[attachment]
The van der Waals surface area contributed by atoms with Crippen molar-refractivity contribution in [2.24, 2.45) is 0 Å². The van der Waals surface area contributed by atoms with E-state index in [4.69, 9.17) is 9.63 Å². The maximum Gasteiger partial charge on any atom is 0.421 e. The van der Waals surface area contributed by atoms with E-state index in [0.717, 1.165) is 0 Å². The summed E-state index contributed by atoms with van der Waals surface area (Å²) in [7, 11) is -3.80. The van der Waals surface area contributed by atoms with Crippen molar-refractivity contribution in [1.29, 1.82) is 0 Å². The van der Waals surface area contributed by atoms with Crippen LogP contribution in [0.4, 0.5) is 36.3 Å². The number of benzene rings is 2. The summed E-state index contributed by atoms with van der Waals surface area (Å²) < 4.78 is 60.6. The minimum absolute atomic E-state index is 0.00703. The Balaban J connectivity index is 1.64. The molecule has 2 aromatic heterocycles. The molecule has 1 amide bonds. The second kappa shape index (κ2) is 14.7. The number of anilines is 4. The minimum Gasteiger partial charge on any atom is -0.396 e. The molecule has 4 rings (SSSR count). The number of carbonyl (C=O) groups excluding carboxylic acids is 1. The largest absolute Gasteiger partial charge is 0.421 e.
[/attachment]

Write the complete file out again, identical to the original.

The van der Waals surface area contributed by atoms with Crippen molar-refractivity contribution in [2.24, 2.45) is 0 Å². The van der Waals surface area contributed by atoms with E-state index in [4.69, 9.17) is 9.63 Å². The maximum Gasteiger partial charge on any atom is 0.421 e. The van der Waals surface area contributed by atoms with E-state index in [0.717, 1.165) is 0 Å². The summed E-state index contributed by atoms with van der Waals surface area (Å²) in [7, 11) is -3.80. The van der Waals surface area contributed by atoms with Crippen molar-refractivity contribution in [1.29, 1.82) is 0 Å². The van der Waals surface area contributed by atoms with Crippen LogP contribution in [0.4, 0.5) is 36.3 Å². The number of benzene rings is 2. The summed E-state index contributed by atoms with van der Waals surface area (Å²) < 4.78 is 60.6. The minimum absolute atomic E-state index is 0.00703. The Balaban J connectivity index is 1.64. The molecule has 2 aromatic heterocycles. The molecule has 1 amide bonds. The second kappa shape index (κ2) is 14.7. The number of anilines is 4. The minimum Gasteiger partial charge on any atom is -0.396 e. The molecule has 4 rings (SSSR count). The number of carbonyl (C=O) groups excluding carboxylic acids is 1. The largest absolute Gasteiger partial charge is 0.421 e.